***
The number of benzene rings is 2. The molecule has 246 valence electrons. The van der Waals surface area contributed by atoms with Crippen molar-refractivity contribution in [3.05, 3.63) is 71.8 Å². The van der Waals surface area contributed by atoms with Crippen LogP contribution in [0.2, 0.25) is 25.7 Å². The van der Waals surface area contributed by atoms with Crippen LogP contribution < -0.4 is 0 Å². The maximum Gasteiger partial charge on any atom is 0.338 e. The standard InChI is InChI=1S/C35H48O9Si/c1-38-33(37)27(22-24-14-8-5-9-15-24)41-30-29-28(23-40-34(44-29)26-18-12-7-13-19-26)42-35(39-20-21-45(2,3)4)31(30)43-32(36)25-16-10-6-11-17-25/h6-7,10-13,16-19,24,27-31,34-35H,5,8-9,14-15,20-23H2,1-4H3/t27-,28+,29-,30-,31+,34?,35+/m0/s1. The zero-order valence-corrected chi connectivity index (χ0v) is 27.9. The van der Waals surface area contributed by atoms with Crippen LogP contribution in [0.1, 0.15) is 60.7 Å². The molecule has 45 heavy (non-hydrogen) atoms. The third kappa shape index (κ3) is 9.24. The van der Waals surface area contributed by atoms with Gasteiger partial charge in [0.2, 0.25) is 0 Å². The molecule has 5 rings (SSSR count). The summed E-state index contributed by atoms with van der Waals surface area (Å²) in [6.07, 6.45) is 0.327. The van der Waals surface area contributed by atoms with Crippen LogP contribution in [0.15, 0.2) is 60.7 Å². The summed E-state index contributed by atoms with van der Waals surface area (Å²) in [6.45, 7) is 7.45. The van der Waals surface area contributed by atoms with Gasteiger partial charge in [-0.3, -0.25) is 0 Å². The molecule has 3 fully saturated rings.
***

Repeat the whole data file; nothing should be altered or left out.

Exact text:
The number of benzene rings is 2. The molecule has 246 valence electrons. The van der Waals surface area contributed by atoms with Crippen molar-refractivity contribution in [3.05, 3.63) is 71.8 Å². The van der Waals surface area contributed by atoms with Crippen LogP contribution in [0.2, 0.25) is 25.7 Å². The van der Waals surface area contributed by atoms with Crippen LogP contribution < -0.4 is 0 Å². The maximum Gasteiger partial charge on any atom is 0.338 e. The standard InChI is InChI=1S/C35H48O9Si/c1-38-33(37)27(22-24-14-8-5-9-15-24)41-30-29-28(23-40-34(44-29)26-18-12-7-13-19-26)42-35(39-20-21-45(2,3)4)31(30)43-32(36)25-16-10-6-11-17-25/h6-7,10-13,16-19,24,27-31,34-35H,5,8-9,14-15,20-23H2,1-4H3/t27-,28+,29-,30-,31+,34?,35+/m0/s1. The zero-order valence-corrected chi connectivity index (χ0v) is 27.9. The van der Waals surface area contributed by atoms with Crippen LogP contribution in [0.1, 0.15) is 60.7 Å². The molecule has 45 heavy (non-hydrogen) atoms. The third kappa shape index (κ3) is 9.24. The van der Waals surface area contributed by atoms with Gasteiger partial charge in [0.2, 0.25) is 0 Å². The molecule has 5 rings (SSSR count). The summed E-state index contributed by atoms with van der Waals surface area (Å²) in [6.07, 6.45) is 0.327. The van der Waals surface area contributed by atoms with Crippen LogP contribution in [0.15, 0.2) is 60.7 Å². The summed E-state index contributed by atoms with van der Waals surface area (Å²) in [6.45, 7) is 7.45. The van der Waals surface area contributed by atoms with Gasteiger partial charge in [-0.3, -0.25) is 0 Å². The molecule has 3 fully saturated rings.